If there is anyone who attracts near-ubiquitous admiration in the United Kingdom, it’s David Attenborough. The naturalist has had a hold on our eyes and ears with a remarkable stream of nature documentaries since the 1950s. Even into his later years, Attenborough—who is now 96—has relentlessly continued to release new documentaries and sequels to his universally praised shows about life on the planet.
His latest is Frozen Planet II—a follow-up in the series exploring the chilled reaches of our planet. If that doesn’t take your fancy, then also released this year are a smorgasbord of Attenborough-fronted documentaries about birdsong and plants, two offerings about dinosaurs, and a sequel to 2018’s Dynasties, a kind of documentary-cum-soap-opera that follows named animals as they struggle to hold on to power in their respective dynasty. Although he is most closely associated with the BBC, whose Natural History Unit continues to produce the majority of his documentaries, recent Attenborough shows have also been commissioned by Apple TV+ and Netflix. If Earth had to offer up a planetary spokesperson for the natural world, Attenborough is the odds-on favorite, and for good reason: His softly intoned reverence for the natural world has inspired a sense of wonder for generations. He has done more than almost anyone to bring faraway landscapes into our homes in an unforgettable manner, and to remind us that we are destroying these beautiful, fragile ecosystems.
But watching the first episode of Frozen Planet II, there is something—forgive me—that leaves me a little cold. All of the hallmark Attenborough-isms are there: ominous strings as killer whales stalk a seal atop some pack ice. Drone shots of glaciers smashing into the sea beneath the Greenland ice sheet. The staccato comedy of a Pallas’s cat—truly nature’s chonkiest fuzzball—as it plods after a rodent. It’s all beautiful. It’s Attenborough, after all. But at the same time, this documentary feels strangely out-of-step with a planet on fire.
In most Attenborough documentaries, nature is unspoiled, beautiful. It is elegiac strings overlaid on unbroken blankets of ice. It is something that exists outside of ordinary human experience—a somewhere else that hovers so far on the edge of my own life that it might as well be plucked from the pages of a fantasy novel. Humans are there in the Attenborough documentary but seldom onscreen. They’re a looming destructive presence that exists just outside of the natural system, but bearing down on it. If a person does appear in an Attenborough documentary, it is usually the comforting presence of the naturalist himself.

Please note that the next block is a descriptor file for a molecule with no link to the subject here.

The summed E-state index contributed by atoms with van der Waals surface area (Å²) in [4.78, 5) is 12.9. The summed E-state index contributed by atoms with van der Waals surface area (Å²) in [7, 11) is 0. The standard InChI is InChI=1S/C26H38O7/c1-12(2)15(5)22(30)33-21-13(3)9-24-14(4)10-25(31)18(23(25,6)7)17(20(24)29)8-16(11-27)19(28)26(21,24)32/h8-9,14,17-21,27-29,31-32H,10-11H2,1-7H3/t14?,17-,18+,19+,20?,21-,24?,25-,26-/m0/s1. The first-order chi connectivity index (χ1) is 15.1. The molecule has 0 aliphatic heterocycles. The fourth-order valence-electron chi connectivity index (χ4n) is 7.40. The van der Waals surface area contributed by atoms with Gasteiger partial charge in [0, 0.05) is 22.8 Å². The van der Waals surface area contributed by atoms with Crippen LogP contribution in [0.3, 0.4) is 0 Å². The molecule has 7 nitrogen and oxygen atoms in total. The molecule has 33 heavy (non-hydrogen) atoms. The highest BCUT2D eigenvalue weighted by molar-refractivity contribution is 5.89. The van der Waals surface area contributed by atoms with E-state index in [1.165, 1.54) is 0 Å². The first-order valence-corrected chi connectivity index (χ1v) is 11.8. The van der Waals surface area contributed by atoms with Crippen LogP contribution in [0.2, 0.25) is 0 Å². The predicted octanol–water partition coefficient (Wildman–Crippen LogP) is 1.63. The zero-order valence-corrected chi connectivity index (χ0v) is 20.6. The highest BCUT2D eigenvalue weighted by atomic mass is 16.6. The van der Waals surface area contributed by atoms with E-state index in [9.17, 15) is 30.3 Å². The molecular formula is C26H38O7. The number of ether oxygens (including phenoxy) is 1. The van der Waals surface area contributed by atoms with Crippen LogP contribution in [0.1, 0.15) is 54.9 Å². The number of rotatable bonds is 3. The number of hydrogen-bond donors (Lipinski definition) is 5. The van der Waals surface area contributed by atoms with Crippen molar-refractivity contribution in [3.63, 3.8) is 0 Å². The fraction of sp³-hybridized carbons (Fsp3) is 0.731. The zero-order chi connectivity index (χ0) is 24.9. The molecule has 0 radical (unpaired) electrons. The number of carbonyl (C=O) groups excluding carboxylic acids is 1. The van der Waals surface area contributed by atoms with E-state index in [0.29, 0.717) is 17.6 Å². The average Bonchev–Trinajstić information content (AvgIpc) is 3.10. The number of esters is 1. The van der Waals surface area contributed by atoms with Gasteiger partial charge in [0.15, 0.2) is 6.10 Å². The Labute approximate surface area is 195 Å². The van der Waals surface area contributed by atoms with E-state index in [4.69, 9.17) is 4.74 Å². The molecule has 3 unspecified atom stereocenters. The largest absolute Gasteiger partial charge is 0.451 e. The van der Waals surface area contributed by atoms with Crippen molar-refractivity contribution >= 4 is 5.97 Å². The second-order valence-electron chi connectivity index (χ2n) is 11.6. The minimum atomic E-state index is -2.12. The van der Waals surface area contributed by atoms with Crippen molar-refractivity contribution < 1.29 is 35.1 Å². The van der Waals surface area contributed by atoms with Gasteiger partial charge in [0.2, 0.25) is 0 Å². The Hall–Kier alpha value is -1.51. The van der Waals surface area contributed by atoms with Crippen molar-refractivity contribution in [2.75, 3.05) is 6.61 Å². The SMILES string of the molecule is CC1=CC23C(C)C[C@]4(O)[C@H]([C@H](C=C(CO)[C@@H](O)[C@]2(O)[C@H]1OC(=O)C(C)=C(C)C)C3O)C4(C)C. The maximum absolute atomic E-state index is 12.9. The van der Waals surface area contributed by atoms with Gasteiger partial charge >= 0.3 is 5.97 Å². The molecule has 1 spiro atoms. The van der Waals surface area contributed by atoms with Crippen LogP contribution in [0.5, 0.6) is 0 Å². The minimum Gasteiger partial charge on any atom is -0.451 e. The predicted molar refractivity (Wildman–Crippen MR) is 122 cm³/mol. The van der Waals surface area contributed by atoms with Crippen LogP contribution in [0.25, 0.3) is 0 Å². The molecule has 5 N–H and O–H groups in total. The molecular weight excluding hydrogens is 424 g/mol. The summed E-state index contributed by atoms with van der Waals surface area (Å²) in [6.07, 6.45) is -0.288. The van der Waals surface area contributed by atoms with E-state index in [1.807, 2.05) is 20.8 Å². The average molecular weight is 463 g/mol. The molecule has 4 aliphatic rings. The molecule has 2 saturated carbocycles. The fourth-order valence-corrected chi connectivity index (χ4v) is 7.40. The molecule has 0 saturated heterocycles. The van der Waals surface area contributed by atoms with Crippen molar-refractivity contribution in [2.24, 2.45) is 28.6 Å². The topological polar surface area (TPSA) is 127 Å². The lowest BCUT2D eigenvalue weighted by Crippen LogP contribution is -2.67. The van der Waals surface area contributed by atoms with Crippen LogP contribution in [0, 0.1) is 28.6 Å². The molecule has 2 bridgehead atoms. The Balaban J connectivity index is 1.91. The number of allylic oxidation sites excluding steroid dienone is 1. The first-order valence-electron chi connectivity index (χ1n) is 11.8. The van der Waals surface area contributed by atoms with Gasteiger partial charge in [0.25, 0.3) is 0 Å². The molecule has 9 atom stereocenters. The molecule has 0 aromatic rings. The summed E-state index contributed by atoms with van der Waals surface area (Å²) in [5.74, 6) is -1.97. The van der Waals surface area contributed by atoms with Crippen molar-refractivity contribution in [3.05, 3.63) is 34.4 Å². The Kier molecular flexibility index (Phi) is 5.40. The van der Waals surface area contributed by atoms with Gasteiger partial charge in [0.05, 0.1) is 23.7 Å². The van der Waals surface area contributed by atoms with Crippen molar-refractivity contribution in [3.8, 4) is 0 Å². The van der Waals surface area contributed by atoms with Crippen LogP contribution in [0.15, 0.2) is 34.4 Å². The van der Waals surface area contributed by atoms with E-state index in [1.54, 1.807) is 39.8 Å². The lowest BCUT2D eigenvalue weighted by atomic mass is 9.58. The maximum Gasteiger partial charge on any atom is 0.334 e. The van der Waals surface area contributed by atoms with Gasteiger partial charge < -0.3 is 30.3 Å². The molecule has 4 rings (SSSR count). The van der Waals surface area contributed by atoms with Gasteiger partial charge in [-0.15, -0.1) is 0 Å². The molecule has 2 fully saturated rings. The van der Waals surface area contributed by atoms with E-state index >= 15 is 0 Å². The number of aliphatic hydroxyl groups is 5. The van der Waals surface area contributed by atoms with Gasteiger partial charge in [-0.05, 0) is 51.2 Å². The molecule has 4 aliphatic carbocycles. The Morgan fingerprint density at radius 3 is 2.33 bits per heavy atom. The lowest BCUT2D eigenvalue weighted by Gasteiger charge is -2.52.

This is one way to look at the natural world, but it’s not the only way. In her book Under a White Sky, the environmental writer Elizabeth Kolbert describes the chaotic way that humans are imprinted on just about every ecosystem on the planet. It’s messy, and humans are wreaking havoc everywhere we step, but Kolbert dispenses with the myth that nature exists outside of humanity and that only by stepping away can we right the wrongs we have wrought. To be sure, Attenborough doesn’t fully subscribe to this view either. In the 2020 documentary A Life on Our Planet, he points out that reversing climate change will require humans to adopt renewable technology, eat less meat, and try other solutions. But he’s also a patron of Population Matters—a charity that advocates for reducing global populations in order to ease pressure on the planet. Keeping nature intact might mean that we should have fewer humans around to enjoy it.
I’m personally not convinced by this line of thinking, but I do think that wishing away humans in order to focus on nature has two other side effects that we can see in Attenborough’s documentaries. One is that our destruction of the natural world is sometimes sidelined. Conservationist Julia Jones made this point in relation to Our Planet, the filming of which she observed for three weeks in 2015. After the documentary was released she criticized the documentary for referencing forests burning in Madagascar but shying away from showing footage of the destroyed ecosystems. Later, Jones praised Attenborough and his teams for depicting the impact of humans in the 2020 documentary Extinction: The Fact—a film she praised as “surprisingly radical.”